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EFL Teaching and Assessment. Dr. Rob Danin Senior English Language Fellow Website http://robdanin.wix.com/elfellow. Tests vs. Assessments. Tests

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efl teaching and assessment
EFL Teaching and Assessment

Dr. Rob Danin

Senior English Language Fellow


tests vs assessments
Tests vs. Assessments
  • Tests

“Too many tests we give as a school/district/state/county are not meant to assess, they are meant to provide data and too often that data is useless to teachers because it comes too late or is too confusing or isn’t related to that course.”(Blog Posting)

    • Such as…
  • Assessments

“Assessment goes beyond the test. Yes, testing is one way to assess, but only if the results of the test make sense and are given back in time to do something with. Assessments arethe tools I use to see whether or not my students have mastered the skill at hand and the tools I use to adjust my teaching accordingly.” (Blog Posting)

    • Such as…
teaching to the test
“Teaching to the Test”
  • Is it proper to teach to the test?
  • Should the teacher teach the material that would be on a test?
  • Therefore, is it okay to then teach TO the test rather than teach THE test?
  • Is there a difference? Why or why not?
  • Tests can have an influence on choices about how and what ELLs are taught, which can undermine years of research in the areas of bilingual education.
  • High-stakes tests are not developed to meet the specific educational needs of ELLs.
assessing students needs
Assessing Students’ Needs
  • Assessment Types
    • Placement
      • Helps determine language proficiency level
    • Diagnostic (Pre/Post)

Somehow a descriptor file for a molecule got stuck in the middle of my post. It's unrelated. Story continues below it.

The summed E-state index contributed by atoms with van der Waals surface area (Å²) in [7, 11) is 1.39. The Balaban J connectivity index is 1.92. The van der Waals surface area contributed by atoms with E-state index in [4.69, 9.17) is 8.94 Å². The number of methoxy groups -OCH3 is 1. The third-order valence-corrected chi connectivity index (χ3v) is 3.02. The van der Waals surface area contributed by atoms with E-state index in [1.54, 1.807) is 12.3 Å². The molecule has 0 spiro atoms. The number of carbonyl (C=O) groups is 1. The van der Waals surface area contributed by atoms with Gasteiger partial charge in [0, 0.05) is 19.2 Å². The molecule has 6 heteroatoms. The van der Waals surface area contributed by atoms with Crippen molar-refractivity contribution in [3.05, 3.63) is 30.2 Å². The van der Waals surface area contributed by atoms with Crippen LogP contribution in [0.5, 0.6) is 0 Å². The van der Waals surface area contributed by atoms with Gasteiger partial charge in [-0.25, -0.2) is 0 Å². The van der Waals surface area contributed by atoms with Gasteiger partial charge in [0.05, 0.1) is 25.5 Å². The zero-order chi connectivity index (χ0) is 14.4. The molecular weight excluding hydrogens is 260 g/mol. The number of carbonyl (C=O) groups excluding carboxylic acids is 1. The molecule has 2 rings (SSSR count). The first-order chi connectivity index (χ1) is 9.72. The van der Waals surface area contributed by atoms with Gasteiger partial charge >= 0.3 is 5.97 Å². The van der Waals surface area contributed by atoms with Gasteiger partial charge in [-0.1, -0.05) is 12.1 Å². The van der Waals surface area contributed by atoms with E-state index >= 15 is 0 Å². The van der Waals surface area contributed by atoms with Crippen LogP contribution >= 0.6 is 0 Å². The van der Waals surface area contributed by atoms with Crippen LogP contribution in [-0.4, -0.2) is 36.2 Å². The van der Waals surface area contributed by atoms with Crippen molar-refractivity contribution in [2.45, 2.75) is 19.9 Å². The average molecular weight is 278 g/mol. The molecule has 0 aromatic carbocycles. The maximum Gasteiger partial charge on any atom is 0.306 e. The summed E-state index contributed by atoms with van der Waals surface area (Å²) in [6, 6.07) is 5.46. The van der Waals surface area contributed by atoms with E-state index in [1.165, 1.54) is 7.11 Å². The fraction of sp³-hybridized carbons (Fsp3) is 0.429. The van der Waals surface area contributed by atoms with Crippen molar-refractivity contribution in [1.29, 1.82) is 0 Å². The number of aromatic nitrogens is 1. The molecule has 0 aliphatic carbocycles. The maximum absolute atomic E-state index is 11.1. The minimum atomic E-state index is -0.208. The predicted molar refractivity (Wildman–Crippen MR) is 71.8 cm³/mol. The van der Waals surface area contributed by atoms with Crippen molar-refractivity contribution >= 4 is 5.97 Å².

• Modifies instruction to meet the needs of the student
    • Formative (Ongoing)
      • Informal assessment (non-graded)
        • For example: teacher observation
        • Can help in the planning and necessary adjustment of instruction
    • Summative (Final)
      • Formal assessment (graded)
      • Monitors student progress
assessment for learning
Assessment for Learning

Inform students of lesson outcomes in terms they understand (lesson goals and objectives)

Articulate lesson outcomes in advanceof teaching (rubric)

Develop assessment activities and scoring that accurately reflect student achievement (authentic)

Use assessments to build student confidence in their successes and help them take responsibility for their own learning (self-regulated learner)

Engage students in regular self assessment (reflection)

Share assessment results with specific feedback on how to improve

Quickly adjust instruction based on assessment results


“Art” of Rubric Design

The use of a rubric provide[s] effective feedback (washback) to students (Bresciani, et al., 2009).

  • Rubric performance levels need to have descriptors that are understood by both rater and student